Melasma is a common skin condition that causes dark, discolored patches typically appearing on the face.

What is Melasma

Melasma is a skin condition that causes brown to gray-brown patches, usually on the face. Most people get it on their cheeks, bridge of their nose, forehead, chin, and above their upper lip. It can also appear on other parts of the body that get lots of sun exposure like the forearms and neck.

Causes of Melasma

Experts are still not completely sure what causes melasma. However, it's believed that people with darker skin tones are more at risk because they have more active melanocytes than those with light skin. These melanocytes produce melanin; when they produce too much, melasma occurs.

Moreover, hormonal changes during pregnancy or from taking birth control pills may also trigger the development of melasma. This has led some researchers to suggest a connection between female hormones and melasma.

It's important to note that exposure to sun greatly increases melanoma's development because ultraviolet rays affect the cells controlling pigments (melanocytes).

Treatment Options for Melasma

While there's no definitive cure for melasma, treatments are available to help reduce its appearance. The first line of treatment involves over-the-counter (OTC) creams containing hydroquinone, a type of phenol that can lighten skin.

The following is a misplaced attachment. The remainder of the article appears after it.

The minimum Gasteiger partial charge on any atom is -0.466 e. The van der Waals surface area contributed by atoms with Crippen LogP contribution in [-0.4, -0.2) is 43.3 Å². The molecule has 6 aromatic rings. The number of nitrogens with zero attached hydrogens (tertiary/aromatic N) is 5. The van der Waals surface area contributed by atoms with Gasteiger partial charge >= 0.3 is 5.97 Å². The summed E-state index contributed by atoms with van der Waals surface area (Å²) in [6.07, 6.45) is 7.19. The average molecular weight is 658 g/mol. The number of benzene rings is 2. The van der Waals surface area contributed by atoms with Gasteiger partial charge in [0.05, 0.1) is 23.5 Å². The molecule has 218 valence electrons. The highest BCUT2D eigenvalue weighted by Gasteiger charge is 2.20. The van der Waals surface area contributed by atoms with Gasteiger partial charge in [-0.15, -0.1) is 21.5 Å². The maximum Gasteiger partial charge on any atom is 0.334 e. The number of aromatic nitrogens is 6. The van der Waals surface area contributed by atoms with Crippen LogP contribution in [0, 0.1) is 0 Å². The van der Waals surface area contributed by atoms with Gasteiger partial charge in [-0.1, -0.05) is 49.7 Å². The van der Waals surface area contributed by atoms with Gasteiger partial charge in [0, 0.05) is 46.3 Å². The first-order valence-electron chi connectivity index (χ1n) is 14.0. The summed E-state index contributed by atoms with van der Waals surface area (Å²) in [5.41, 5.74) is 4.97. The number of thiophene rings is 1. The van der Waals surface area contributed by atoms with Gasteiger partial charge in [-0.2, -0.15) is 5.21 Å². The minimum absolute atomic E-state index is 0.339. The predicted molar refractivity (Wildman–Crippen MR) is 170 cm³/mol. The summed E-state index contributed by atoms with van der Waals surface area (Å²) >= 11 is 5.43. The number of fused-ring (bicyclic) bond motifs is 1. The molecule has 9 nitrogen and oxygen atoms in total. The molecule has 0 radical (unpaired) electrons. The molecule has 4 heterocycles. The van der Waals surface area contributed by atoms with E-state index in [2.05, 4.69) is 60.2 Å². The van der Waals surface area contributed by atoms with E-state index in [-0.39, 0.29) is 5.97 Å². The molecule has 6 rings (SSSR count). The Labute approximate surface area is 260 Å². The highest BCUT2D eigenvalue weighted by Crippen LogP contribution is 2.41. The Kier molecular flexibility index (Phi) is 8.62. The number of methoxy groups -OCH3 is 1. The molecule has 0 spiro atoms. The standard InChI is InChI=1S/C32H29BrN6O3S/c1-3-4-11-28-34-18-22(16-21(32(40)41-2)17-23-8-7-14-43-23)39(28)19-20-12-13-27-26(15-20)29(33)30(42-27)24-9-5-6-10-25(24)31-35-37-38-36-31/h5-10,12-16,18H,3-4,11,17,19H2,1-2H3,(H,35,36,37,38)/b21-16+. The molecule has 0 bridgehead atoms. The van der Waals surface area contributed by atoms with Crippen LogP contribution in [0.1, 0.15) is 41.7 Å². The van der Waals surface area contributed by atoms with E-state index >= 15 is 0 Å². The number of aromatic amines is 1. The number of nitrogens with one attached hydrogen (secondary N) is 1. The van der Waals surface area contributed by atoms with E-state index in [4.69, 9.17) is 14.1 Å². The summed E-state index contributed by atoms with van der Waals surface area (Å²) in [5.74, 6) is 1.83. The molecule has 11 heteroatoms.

For persistent cases, dermatologists might prescribe topical medications containing tretinoin and corticosteroids (Triple cream). This combination enhances skin lightening, but it could take several months to see an improvement.

Additionally, procedures such as chemical peels, dermabrasion, and laser therapy might be recommended. However, these treatments could cause side effects like skin irritation and darkening. Therefore, it's crucial to discuss potential risks with a dermatologist.

Preventing Melasma

While not entirely preventable, certain measures can help reduce the risk of developing melasma or prevent it from getting worse. Most notably is safeguarding your skin from the sun by wearing broad-spectrum sunscreen every day and reapplying every two hours.

Understanding melasma is vital for managing this common yet often misunderstood skin condition. By recognizing its causes and treatments, individuals can make informed decisions about their skincare regime.

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Nancy Park, RN, BSN
Certified Aesthetic Nurse